Posts tagged ‘munich’

May 14, 2010

The case against Walter Mixa: Nothing but “hot air”?

Former Augsburg Bishop Walter Mixa

FORMER AUGSBURG BISHOP WALTER Mixa, who recently resigned from the Catholic Church after being confronted with child abuse, embezzlement, and pedophile accusations, can finally rest easy in his Swiss clinic: at least the sex charges appear to be overblown, if not outright false. According to the Nürnberger Nachrichten, Mixa’s lawyer has stated that the preliminary investigation against his client had yielded nothing but “hot air.” Sources close to the newspaper said the investigation was likely to be dropped in the coming days. A statement is expected tomorrow. (I have been covering the Mixa story regularly on my blog.)

The “case” against Mixa stems from a lone denunciation by two employees in the education department of the diocese of Eichstätt, where Mixa had served as bishop from 1996 to 2005, directly to the diocese in Augsburg, which sent it on to the Bavarian state prosecutor’s office in Munich, bypassing the normal channels. A young man called Marco Schneider, who was supposedly the target of Mixa’s alleged abuse, announced over the weekend that the charges were entirely untrue…

Continued…

March 16, 2010

Germany’s Catholic sex scandal reaches Pope Benedict

A CATHOLIC MASS ISN’T normally a debating society, but sometimes enough is simply enough. At Sunday mass at the parish church in the Bavarian town of Bad Tölz, a pastor’s unspeakable past finally caught up with him. It was revealed last week that Pastor Peter H., who had been providing pastoral care at the church for the past two years, had been tried and convicted of sexual abuse in 1986. Not only had this conviction been kept secret, but the priest’s superior at one time – Joseph Ratzinger, the former Archbishop of Munich who is today better known as Pope Benedict XVI – had knowingly moved this known pedophile from parish to parish. He was finally sent to Bad Tölz in 2008 under the condition that he engage in no “children’s, youth, or altar boy work.” However, he did end up conducting two children’s services at the church and also took part in youth retreats.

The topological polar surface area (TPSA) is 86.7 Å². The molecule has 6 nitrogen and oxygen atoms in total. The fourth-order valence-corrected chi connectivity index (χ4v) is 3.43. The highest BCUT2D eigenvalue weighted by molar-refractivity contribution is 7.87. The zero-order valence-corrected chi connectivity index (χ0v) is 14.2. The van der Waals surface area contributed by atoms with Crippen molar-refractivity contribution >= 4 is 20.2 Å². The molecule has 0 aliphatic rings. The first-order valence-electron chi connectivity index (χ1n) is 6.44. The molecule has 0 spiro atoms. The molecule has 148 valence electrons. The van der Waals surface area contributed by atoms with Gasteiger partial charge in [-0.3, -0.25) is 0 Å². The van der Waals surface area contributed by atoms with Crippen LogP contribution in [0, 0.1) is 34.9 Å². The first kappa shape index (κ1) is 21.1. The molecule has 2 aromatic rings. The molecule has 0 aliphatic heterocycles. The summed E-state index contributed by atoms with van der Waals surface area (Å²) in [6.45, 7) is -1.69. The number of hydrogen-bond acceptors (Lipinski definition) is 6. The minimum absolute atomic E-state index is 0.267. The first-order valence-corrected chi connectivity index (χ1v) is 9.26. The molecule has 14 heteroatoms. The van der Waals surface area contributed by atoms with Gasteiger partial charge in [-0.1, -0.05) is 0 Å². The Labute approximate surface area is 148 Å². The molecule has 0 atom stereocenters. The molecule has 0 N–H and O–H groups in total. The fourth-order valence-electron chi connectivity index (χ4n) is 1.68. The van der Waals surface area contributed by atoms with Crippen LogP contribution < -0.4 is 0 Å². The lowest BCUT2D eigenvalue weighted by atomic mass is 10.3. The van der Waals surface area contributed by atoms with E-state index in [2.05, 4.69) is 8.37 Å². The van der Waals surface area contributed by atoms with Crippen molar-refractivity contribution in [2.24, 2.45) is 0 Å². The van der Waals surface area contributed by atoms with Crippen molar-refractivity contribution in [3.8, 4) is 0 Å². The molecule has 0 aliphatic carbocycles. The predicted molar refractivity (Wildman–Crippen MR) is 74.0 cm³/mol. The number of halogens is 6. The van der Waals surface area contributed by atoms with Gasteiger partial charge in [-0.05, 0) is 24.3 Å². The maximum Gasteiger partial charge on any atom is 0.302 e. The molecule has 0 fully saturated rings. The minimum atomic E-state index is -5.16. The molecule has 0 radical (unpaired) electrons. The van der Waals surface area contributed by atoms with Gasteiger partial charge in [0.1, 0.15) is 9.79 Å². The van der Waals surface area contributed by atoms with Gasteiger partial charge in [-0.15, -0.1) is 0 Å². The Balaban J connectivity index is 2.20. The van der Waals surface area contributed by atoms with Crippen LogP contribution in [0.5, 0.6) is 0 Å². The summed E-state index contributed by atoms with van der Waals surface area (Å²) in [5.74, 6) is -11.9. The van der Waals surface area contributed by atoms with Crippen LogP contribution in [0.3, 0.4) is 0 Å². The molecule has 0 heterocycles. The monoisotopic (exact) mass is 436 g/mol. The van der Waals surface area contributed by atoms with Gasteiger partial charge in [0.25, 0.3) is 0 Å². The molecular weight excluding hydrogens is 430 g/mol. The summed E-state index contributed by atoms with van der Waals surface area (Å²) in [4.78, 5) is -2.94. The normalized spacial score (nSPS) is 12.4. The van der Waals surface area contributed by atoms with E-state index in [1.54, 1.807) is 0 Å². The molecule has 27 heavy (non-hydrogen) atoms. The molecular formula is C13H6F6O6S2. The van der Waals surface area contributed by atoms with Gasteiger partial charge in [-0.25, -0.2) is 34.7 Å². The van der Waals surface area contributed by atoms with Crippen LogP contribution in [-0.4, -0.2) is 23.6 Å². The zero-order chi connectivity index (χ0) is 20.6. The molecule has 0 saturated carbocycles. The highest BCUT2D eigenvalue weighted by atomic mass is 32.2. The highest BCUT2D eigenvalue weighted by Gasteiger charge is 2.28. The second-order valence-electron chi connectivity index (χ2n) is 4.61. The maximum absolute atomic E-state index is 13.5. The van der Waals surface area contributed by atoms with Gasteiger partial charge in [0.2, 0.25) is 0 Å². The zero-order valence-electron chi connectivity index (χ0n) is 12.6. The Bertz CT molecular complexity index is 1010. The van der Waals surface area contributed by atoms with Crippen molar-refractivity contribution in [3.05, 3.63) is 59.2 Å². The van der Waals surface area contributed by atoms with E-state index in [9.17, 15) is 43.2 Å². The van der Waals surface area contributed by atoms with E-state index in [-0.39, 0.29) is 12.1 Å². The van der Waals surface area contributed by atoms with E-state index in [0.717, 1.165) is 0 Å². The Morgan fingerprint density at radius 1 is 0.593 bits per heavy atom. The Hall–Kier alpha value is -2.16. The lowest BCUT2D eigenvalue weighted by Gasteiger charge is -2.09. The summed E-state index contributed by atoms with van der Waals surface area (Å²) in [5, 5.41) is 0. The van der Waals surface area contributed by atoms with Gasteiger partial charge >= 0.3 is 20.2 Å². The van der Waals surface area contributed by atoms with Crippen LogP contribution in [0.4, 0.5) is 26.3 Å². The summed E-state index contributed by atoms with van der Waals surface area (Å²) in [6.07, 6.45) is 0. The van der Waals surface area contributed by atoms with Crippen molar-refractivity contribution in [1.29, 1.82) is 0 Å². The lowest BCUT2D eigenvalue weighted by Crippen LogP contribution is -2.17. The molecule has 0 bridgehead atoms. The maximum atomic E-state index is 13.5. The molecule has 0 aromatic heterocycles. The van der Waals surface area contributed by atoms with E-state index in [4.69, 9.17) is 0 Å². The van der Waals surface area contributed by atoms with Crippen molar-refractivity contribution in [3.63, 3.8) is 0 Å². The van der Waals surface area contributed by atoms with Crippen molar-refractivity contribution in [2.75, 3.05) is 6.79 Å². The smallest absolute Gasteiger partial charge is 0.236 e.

As far as anyone knows, Peter H. did “nothing, absolutely nothing” wrong during his previous twenty-one year tenure in the town of Garching, nor is anything known about any inappropriate activities in Bad Tölz…

Continued…

January 20, 2010

Incident at Munich airport humiliates safety officials

A RECENT ANTI-AIRPORT security demonstration by the Pirate Party at three German airports, in which several dozen young people took off their clothes to express their anger over the imminent introduction of so-called “nude scanners” that can virtually strip air travelers naked at security checkpoints, was based around the slogan “Security is an illusion.” An incident at Munich’s international airport today underscores the truth of that statement.

At 3:30 p.m. Central European time a passenger arrived at the security checkpoint in Munich’s Terminal 2 carrying only a laptop computer. As he went through the standard security check, which is provided by a private contractor, a sensor picked up possible traces of explosives in or on the device. When the security official asked the passenger to step aside for a more thorough examination, he grabbed the computer and ran directly into the secure zone of the airport. The German Federal Police, which is responsible for general airport security, immediately shut down the terminal and sent forty officers, many of them with shepherd dogs, into the secure zone…

Continued…

September 20, 2009

Death of a hero: The murder of Dominik Brunner

Dominik Brunnen, 1959-2009

Dominik Brunnen, 1959-2009

THE TERM “HERO” HAS been so grievously overused in recent years that we would all be hard-pressed to come up with a comprehensible definition for it. Nowadays it seems as if all you need to become a hero is just to be a passive victim of a terrorist act, or else to meet your end while wearing any sort of uniform (provided you’re fighting for the right side, that is).

But I think everyone can agree that on September 12, 2009 a businessman died and a hero was born. On that day, towards evening, Dominik Brunner, a fifty year-old senior manager of a brick company in Neufahrn in Lower Bavaria, boarded a suburban train on his way to his second home in the town of Solln near Munich. At the Donnersbergerbrücke station, four young teenagers – two girls and two boys – came on board with two older boys in hot pursuit. The younger kids had been on their way to what promised to be a fun evening at a bowling center when Markus Sch. and Sebastian L. (aged seventeen and eighteen) approached them on the station platform and demanded fifteen Euros from them. They continued their harangue in the train and threatened violence if the younger kids didn’t shell out the money.

At this point, Brunner stood up and told the older kids to lay off. He then comforted the four teenagers and said he would ride with them to Solln station and make sure they got off safely. However, the two young men remained aggressive, and so two stations before Solln Brunner alarmed the police via cell phone. When they arrived in Solln, however, the older kids followed Brunner and his four charges off the train and onto the platform. And there, according to one of the children, one of the thugs “went ballistic.” …

Continued…